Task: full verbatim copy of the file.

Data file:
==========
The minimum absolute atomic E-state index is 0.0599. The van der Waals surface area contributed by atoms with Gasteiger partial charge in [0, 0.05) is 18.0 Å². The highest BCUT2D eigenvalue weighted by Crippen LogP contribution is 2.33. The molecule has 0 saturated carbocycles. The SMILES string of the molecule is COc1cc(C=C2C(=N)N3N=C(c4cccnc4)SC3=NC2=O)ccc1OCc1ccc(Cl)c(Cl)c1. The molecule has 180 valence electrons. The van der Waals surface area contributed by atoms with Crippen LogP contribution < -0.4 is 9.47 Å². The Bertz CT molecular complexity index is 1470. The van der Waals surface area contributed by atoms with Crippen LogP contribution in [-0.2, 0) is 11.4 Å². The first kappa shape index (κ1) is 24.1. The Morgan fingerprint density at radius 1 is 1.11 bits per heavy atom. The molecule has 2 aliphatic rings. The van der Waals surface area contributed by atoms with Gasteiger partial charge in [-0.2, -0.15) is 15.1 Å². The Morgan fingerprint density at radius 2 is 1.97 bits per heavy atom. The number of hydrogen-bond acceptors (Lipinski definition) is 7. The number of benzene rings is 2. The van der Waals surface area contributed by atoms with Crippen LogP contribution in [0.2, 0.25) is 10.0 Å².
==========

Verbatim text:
The minimum absolute atomic E-state index is 0.0599. The van der Waals surface area contributed by atoms with Gasteiger partial charge in [0, 0.05) is 18.0 Å². The highest BCUT2D eigenvalue weighted by Crippen LogP contribution is 2.33. The molecule has 0 saturated carbocycles. The SMILES string of the molecule is COc1cc(C=C2C(=N)N3N=C(c4cccnc4)SC3=NC2=O)ccc1OCc1ccc(Cl)c(Cl)c1. The molecule has 180 valence electrons. The van der Waals surface area contributed by atoms with Crippen LogP contribution < -0.4 is 9.47 Å². The Bertz CT molecular complexity index is 1470. The van der Waals surface area contributed by atoms with Crippen LogP contribution in [-0.2, 0) is 11.4 Å². The first kappa shape index (κ1) is 24.1. The Morgan fingerprint density at radius 1 is 1.11 bits per heavy atom. The molecule has 2 aliphatic rings. The van der Waals surface area contributed by atoms with Gasteiger partial charge in [-0.2, -0.15) is 15.1 Å². The Morgan fingerprint density at radius 2 is 1.97 bits per heavy atom. The number of hydrogen-bond acceptors (Lipinski definition) is 7. The number of benzene rings is 2. The van der Waals surface area contributed by atoms with Crippen LogP contribution in [0.2, 0.25) is 10.0 Å².